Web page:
Covered Bridge Produce

News from the Farm

Friday Sep 1st, 2006

Covered Bridge Produce is no longer able to pick, pack and deliver produce to its shareholders. We have exhausted our funds and can no longer pay our employees. The final blow came on August 30 when we discovered that approximately $8,000 had been stolen from our business checking account by debit card fraud originating in India.

Even without this final misfortune, we were in financial trouble. We used up the funds we received from shareholders around the beginning of August and have been operating on funds borrowed from Angelís family. Ideally, we should be able to operate on funds from shareholders until late October or early November. We are refinancing the farm to obtain cash from our equity, but it seems that these funds will probably not be available much before mid-October.

In addition to our financial woes, the supply of vegetables in our fields is becoming insufficient to support our service. Our workers are dispirited and several have quit out of frustration. We are in sore need of a new beginning.

We are attempting to keep a small crew working at the farm to care for growing crops in hopes that we can reopen in four to six weeks when funds from refinancing become available. Most of our labor has been dedicated to picking and packing our harvest. A small crew should be able to maintain current plantings and finish the planting schedule for the season.


Shareholders will receive prorated refunds for missed service. If we are closed for four weeks, this will amount to 4/23 or 17.4% of their share price. If we are closed for six weeks, we will refund 26.1% of the price. If we are not able to reopen, we will refund 56.6% of the price paid by each shareholder.

These refunds are substantial. In the last case above, we would have to refund well over $100,000. Since we have exhausted our current revenues and have no liquid assets, the only source of these refunds is the equity Angel and I have in the farm. Accordingly, to pay these refunds, we will have to sell the farm which could take anywhere from three months to a year. As soon as we stop farming this season, we will begin preparing our property for sale. Because of the anticipated delay in providing refunds, we will add interest to our refund checks (6% per year simple interest figured from September 2006).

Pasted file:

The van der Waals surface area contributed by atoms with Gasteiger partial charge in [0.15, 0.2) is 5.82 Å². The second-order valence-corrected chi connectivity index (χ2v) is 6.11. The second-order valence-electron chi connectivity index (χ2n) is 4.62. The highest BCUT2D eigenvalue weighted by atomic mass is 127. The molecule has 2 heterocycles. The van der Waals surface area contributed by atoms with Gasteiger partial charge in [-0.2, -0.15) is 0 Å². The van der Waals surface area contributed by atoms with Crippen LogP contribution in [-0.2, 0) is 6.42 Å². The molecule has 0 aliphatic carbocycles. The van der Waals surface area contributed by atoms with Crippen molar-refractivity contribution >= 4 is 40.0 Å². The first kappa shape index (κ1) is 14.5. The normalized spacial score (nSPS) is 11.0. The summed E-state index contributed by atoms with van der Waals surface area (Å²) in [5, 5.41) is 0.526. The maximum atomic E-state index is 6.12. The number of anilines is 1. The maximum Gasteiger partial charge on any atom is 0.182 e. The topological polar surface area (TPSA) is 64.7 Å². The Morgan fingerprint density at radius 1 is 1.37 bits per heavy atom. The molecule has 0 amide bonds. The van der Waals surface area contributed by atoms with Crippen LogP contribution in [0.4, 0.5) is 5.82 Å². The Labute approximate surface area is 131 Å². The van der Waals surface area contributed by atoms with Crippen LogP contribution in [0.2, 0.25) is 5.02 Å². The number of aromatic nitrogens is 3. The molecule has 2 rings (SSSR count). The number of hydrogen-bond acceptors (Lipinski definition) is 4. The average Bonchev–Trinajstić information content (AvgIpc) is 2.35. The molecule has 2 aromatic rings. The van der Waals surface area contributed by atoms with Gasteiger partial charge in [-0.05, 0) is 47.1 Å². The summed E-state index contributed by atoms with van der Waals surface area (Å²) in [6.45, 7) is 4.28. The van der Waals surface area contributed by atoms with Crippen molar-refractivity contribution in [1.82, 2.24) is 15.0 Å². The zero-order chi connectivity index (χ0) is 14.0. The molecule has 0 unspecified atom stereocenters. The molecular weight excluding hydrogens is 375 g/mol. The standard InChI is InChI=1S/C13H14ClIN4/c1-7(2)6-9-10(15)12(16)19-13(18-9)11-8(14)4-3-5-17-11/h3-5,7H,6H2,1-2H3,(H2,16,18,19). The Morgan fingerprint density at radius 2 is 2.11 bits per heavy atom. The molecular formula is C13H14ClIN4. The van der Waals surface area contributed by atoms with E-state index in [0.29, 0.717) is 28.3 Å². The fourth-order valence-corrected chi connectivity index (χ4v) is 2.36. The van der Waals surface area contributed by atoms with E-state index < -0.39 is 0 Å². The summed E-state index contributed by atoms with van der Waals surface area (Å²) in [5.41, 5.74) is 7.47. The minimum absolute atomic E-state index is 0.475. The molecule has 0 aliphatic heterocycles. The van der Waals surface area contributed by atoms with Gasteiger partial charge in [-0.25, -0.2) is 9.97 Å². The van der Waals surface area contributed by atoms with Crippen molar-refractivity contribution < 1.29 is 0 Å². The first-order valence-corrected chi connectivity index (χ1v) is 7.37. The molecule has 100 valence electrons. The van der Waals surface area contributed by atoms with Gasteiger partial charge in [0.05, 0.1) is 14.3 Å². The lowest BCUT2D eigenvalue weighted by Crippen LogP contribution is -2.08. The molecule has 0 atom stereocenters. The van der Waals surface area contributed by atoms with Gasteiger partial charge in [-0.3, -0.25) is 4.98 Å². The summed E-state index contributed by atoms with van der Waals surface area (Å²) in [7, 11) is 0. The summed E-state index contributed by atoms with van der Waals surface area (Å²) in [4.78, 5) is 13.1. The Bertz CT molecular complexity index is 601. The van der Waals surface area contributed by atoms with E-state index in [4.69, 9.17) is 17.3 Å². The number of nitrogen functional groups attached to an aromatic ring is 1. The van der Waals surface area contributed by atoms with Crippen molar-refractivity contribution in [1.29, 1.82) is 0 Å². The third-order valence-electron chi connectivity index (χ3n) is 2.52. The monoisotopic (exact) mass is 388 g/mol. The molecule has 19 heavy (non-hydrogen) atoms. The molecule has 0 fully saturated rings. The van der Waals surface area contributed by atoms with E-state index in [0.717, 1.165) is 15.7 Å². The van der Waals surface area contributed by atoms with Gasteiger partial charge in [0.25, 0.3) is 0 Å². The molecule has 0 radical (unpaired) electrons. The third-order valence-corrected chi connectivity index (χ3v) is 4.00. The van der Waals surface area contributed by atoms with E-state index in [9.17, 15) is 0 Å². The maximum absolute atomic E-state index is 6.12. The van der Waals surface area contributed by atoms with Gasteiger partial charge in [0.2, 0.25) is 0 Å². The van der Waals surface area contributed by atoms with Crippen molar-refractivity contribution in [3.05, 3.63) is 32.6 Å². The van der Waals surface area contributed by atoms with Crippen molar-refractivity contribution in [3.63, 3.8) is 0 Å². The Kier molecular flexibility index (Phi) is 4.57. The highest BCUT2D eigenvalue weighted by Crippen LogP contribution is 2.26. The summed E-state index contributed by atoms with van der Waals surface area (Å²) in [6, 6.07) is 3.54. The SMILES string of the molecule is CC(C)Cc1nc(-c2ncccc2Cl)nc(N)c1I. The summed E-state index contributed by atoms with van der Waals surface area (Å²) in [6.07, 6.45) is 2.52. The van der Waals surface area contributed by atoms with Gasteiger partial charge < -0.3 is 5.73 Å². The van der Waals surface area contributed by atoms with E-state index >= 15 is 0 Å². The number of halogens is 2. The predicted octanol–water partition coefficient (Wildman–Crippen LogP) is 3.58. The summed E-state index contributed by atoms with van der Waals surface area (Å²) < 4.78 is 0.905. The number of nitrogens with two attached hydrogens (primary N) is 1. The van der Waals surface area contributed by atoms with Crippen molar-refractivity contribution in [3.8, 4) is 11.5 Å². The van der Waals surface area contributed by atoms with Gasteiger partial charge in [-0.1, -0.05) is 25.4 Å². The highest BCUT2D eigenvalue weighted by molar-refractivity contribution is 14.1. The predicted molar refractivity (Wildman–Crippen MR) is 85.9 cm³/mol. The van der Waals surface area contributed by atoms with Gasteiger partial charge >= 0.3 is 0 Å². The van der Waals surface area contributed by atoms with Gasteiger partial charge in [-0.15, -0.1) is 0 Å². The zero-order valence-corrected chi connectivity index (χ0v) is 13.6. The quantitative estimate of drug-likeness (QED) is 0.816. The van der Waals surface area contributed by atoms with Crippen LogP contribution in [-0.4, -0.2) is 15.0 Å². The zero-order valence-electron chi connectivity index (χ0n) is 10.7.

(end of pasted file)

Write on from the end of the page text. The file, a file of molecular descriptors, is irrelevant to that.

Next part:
I am still astonished by our failure. We began the season with more than enough money, refined growing plans, new labor saving equipment, better intern facilities and a crew than included our most experienced and most credentialed workers from last season.

After years of losing around $50,000 per season we finally made a modest profit last year (about $3,000). Our only fear was that we would not acquire enough customers. And then our sales took off like a rocket and we had to return checks and start a waiting list for next year.

I canít blame the weather. Other than slowing the ripening of our tomatoes, it posed no more challenges than usual.

I suspect the nature of the interaction between me and our crew this year is what did us in. My nondirective management style results in a farm that is usually long on plans and short on direct orders. In past years, the crew would be frustrated, but sooner of later various individuals would fill the leadership vacuum and our plans would be executed. This year, no one stepped forward and little errors began to compound. The more I talked about what needed to happen, the angrier and less active our crew became. The difference between the interpersonal dynamics at the farm this season and last is subtle, but the results in the fields are not.

I still have faith in the distinctive agricultural model expressed by Covered Bridge Produce. Having lost the capital and perhaps the confidence needed to operate it, I still hope that this distinctive farm may not die. Angel and I will make every attempt to sell our property as a house plus a working business. I may have created Covered Bridge Produce, but another may do a far better job of making it a solid and successful business.


Can you imagine breaking a promise to 600 families? That is what I am doing as I type these words. I promised to deliver vegetables for 23 weeks and I canít do it. I am very sorry to have taken your money into my business and not returned fair value for it. After I have done what I can to resume vegetable production and refunded some of your money, I will still have done you a disservice. Please know that I am truly sorry to have failed to deliver a good seasonís worth of vegetables and fruit.